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Aural Pleasure: The Curran’s Latest, ‘The Encounter,’ Is a Sonic Brainscramble

A one-man play at the Curran Theater sends the audience into an altered reality with tricks of sound.

Simon McBurney in The Encounter.

 

I’d only just taken my seat and donned the pair of headphones I’d found waiting for me across my seatback in the Curran Theater when from somewhere behind me—I swear, behind me—a faint voice seemed to draw nearer. Simon McBurney, the sole actor appearing in the night’s production, The Encounter, was there, onstage directly in front of me, and yet his voice had burrowed directly into my mind, and was now creeping up from behind me. Softly, he blew into his microphone, sending a hush into my right ear and, somehow, activating my reflex tickling sensation. I shuddered. And yet, I could still see him standing some 30 yards away, stage left, smiling.

The crowd erupted in dazzled laughter at this trick—one of many, many to come over the ensuing 110 minutes. The Encounter, produced by the British company Complicite (of which McBurney is a cofounder), ostensibly tells the story of former National Geographic photographer Loren McIntyre’s 1969 journey into the Amazon to document the Mayouruna, an indigenous tribe that had resisted contact with the outside world. In reality, that plot takes a backseat to the mind trip brought on by McBurney’s audio spectacle. 

Using loops, dubbing, prerecorded interviews, music, sound effects, and vocal modulators, McBurney is able to create an entire sonic universe, in which nothing (including the show’s plot) moves in a linear fashion. Instead, we’re inside a fever dream—intermittently trapped captive in the Amazonian jungle, thrust into a London flat where we’re trying (and failing) to put McBurney’s restive 5-year-old daughter to bed, and fretting over how to adapt Petru Popescu’s book, Amazon Beaming, into the script of the very play we’re viewing, like Nicolas Cage in Adaptation. Yeah, it’s all pretty confusing.

The star of the show, hands down, is the “binaural head” microphone, made by Neumann, the high-end German audio manufacturer. Shaped like a human head and set on a stand at center stage, the mic has sensors on all sides, creating an audio feed that, once piped through the audience’s Sennheiser headphones, gives the impression of 360-degree sound. Its human form also presents McBurney with a second body to act upon: When he speaks to the head-mic, he is speaking to us. If he moves behind it, we sense that he’s moved behind us. (At one point, McBurney runs around the unit with a tiny speaker that’s buzzing like a mosquito. In my ears, the effect was so lifelike I nearly started slapping the bugs off my face.)

Other microphones set up onstage change the pitch of McBurney’s voice or otherwise modulate it. At times, he plays prerecorded monologues, interviews, and sound effects, blurring the lines between them so thoroughly that it becomes nearly impossible to match what you’re seeing onstage with what you’re hearing in your ears. (I can’t help but cheat at one point and slip off the headphones, and what a trip that is: an entirely silent audience, save for an unmicrophoned McBurney screaming onstage.)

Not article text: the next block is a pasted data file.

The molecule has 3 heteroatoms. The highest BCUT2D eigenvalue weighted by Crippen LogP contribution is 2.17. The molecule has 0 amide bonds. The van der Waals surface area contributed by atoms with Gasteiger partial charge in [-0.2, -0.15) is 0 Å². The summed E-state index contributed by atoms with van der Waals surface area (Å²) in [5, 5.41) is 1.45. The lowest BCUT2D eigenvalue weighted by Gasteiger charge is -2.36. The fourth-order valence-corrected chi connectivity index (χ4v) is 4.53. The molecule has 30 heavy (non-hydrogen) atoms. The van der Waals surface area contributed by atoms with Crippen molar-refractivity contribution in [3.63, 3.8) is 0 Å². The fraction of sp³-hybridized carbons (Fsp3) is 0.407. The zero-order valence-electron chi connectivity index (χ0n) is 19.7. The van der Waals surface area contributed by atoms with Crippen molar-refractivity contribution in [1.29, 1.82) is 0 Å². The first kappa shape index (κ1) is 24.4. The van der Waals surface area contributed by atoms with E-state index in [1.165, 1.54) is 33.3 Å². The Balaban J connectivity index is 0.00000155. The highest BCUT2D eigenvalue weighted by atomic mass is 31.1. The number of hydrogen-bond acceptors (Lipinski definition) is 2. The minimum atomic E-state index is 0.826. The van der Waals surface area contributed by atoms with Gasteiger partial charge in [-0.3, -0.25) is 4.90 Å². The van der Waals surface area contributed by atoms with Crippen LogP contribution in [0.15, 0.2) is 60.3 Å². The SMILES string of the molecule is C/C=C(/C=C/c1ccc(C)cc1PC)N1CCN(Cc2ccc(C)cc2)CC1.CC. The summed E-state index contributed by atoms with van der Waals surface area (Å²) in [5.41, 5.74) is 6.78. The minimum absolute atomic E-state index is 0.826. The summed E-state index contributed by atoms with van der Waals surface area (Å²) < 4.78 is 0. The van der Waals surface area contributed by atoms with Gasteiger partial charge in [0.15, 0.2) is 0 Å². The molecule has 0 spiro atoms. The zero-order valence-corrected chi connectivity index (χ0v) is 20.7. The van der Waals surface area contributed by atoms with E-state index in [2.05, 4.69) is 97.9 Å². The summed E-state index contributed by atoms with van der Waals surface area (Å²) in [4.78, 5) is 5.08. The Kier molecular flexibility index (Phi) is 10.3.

For most of The Encounter, the sonic fireworks (supervised by sound engineers Gareth Fry and Pete Malkin) add depth to the proceedings—as McBurney’s character ventures deeper into the jungle, further from his own world and his own sense of time, the aural hallucinations grow more vivid. At times, however, the spectacle overtakes the story: A wall of sound stands between us and the character’s journey. 

Somewhat vague notions of mysticism abound, and chaos becomes the order: At the beginning of the show, McBurney warns the audience that time is, as Matthew McConaughey might say, a flat circle (or something like that). Parallel stories and parallel worlds are constantly being weaved together, to the point that the audience is jerked back and forth between the middle of the jungle, tripping on psychoactive toads, and simultaneously back home reflecting on that trip—but occupying the same moment in space-time.

The Encounter shares some qualities, and likewise some deficiencies, with another recent production, performed right next door last month at ACT’s Geary Theater: Robert Lepage’s Needles and Opium. Like The Encounter, Needles largely eschewed human characters to tell its story, relying instead on just two actors—one playing Miles Davis and the other a Quebecois writer channeling the avant-garde French filmmaker Jean Cocteau—and some mind-melting visual effects to fill in the gaps. (Nearly the entire play took place inside a giant, rotating cube outfitted with several trap doors, onto which images and video were projected.) The effect in Needles was, in its best moments, of a dizzying heroin binge. Yet too often the stagecraft, so expertly choreographed, became the play’s entire raison d’être, exposing an over-reliance on technology to make up for a script I found nearly impossible to follow.

The Encounter flirts with the same glitch. But it manages to not succumb to it entirely. What ultimately saves the production from a pure reliance on audio gimmickry is McBurney: In character as McIntyre, his stream-of-consciousness (or rather unconsciousness) rants have a tendency to spiral into a manic crescendo. But as himself, the narrator, he keeps things tethered to the world outside our headphones. His charming, humorous asides—particularly his recurring conversations with his unseen young daughter, who needs the story explained to her and wants to know what daddy is up to so late at night—help save the production from spinning all the way out of control. 

 

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